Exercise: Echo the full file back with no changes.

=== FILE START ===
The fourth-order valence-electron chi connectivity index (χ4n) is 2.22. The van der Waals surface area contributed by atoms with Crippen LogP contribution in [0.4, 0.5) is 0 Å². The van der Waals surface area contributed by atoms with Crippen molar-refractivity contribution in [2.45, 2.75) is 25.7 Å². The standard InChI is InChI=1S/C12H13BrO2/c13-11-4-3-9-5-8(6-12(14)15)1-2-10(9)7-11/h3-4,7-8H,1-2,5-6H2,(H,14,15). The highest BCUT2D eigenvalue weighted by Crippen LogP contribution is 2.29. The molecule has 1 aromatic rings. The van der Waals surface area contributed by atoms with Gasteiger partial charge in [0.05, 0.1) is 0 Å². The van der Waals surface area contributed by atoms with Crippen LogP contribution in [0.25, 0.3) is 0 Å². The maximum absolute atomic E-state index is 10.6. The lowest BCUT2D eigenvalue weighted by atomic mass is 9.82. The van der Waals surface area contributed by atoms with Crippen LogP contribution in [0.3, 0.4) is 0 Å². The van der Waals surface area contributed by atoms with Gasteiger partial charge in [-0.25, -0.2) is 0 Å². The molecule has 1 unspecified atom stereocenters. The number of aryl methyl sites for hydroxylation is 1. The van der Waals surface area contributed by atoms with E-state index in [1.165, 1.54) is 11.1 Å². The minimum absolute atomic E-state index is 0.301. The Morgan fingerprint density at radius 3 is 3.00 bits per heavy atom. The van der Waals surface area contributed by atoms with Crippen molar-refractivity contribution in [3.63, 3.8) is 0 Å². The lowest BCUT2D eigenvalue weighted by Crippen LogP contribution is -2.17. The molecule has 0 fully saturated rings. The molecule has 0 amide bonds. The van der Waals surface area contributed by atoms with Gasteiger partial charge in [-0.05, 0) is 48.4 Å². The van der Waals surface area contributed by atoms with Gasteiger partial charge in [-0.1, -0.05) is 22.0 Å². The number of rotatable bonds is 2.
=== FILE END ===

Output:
The fourth-order valence-electron chi connectivity index (χ4n) is 2.22. The van der Waals surface area contributed by atoms with Crippen LogP contribution in [0.4, 0.5) is 0 Å². The van der Waals surface area contributed by atoms with Crippen molar-refractivity contribution in [2.45, 2.75) is 25.7 Å². The standard InChI is InChI=1S/C12H13BrO2/c13-11-4-3-9-5-8(6-12(14)15)1-2-10(9)7-11/h3-4,7-8H,1-2,5-6H2,(H,14,15). The highest BCUT2D eigenvalue weighted by Crippen LogP contribution is 2.29. The molecule has 1 aromatic rings. The van der Waals surface area contributed by atoms with Gasteiger partial charge in [0.05, 0.1) is 0 Å². The van der Waals surface area contributed by atoms with Crippen LogP contribution in [0.25, 0.3) is 0 Å². The maximum absolute atomic E-state index is 10.6. The lowest BCUT2D eigenvalue weighted by atomic mass is 9.82. The van der Waals surface area contributed by atoms with Crippen LogP contribution in [0.3, 0.4) is 0 Å². The van der Waals surface area contributed by atoms with Gasteiger partial charge in [-0.25, -0.2) is 0 Å². The molecule has 1 unspecified atom stereocenters. The number of aryl methyl sites for hydroxylation is 1. The van der Waals surface area contributed by atoms with E-state index in [1.165, 1.54) is 11.1 Å². The minimum absolute atomic E-state index is 0.301. The Morgan fingerprint density at radius 3 is 3.00 bits per heavy atom. The van der Waals surface area contributed by atoms with Crippen molar-refractivity contribution in [3.63, 3.8) is 0 Å². The lowest BCUT2D eigenvalue weighted by Crippen LogP contribution is -2.17. The molecule has 0 fully saturated rings. The molecule has 0 amide bonds. The van der Waals surface area contributed by atoms with Gasteiger partial charge in [-0.05, 0) is 48.4 Å². The van der Waals surface area contributed by atoms with Gasteiger partial charge in [-0.1, -0.05) is 22.0 Å². The number of rotatable bonds is 2.